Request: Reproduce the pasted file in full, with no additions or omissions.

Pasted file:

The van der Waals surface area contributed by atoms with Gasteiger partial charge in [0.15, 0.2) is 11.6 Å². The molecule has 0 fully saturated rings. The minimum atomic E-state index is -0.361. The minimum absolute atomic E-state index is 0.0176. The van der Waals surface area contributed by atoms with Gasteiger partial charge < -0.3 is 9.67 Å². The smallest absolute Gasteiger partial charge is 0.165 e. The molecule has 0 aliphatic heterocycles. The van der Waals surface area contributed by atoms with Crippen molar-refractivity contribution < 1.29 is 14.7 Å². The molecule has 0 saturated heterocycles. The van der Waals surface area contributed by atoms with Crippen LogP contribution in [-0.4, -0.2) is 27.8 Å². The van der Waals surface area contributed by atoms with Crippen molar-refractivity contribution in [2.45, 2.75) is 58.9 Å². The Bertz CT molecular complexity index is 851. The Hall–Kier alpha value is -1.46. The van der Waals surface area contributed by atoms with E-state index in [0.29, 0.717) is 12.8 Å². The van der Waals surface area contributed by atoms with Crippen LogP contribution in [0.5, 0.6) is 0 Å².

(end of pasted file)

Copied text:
The van der Waals surface area contributed by atoms with Gasteiger partial charge in [0.15, 0.2) is 11.6 Å². The molecule has 0 fully saturated rings. The minimum atomic E-state index is -0.361. The minimum absolute atomic E-state index is 0.0176. The van der Waals surface area contributed by atoms with Gasteiger partial charge < -0.3 is 9.67 Å². The smallest absolute Gasteiger partial charge is 0.165 e. The molecule has 0 aliphatic heterocycles. The van der Waals surface area contributed by atoms with Crippen molar-refractivity contribution < 1.29 is 14.7 Å². The molecule has 0 saturated heterocycles. The van der Waals surface area contributed by atoms with Crippen LogP contribution in [-0.4, -0.2) is 27.8 Å². The van der Waals surface area contributed by atoms with Crippen molar-refractivity contribution in [2.45, 2.75) is 58.9 Å². The Bertz CT molecular complexity index is 851. The Hall–Kier alpha value is -1.46. The van der Waals surface area contributed by atoms with E-state index in [0.29, 0.717) is 12.8 Å². The van der Waals surface area contributed by atoms with Crippen LogP contribution in [0.5, 0.6) is 0 Å².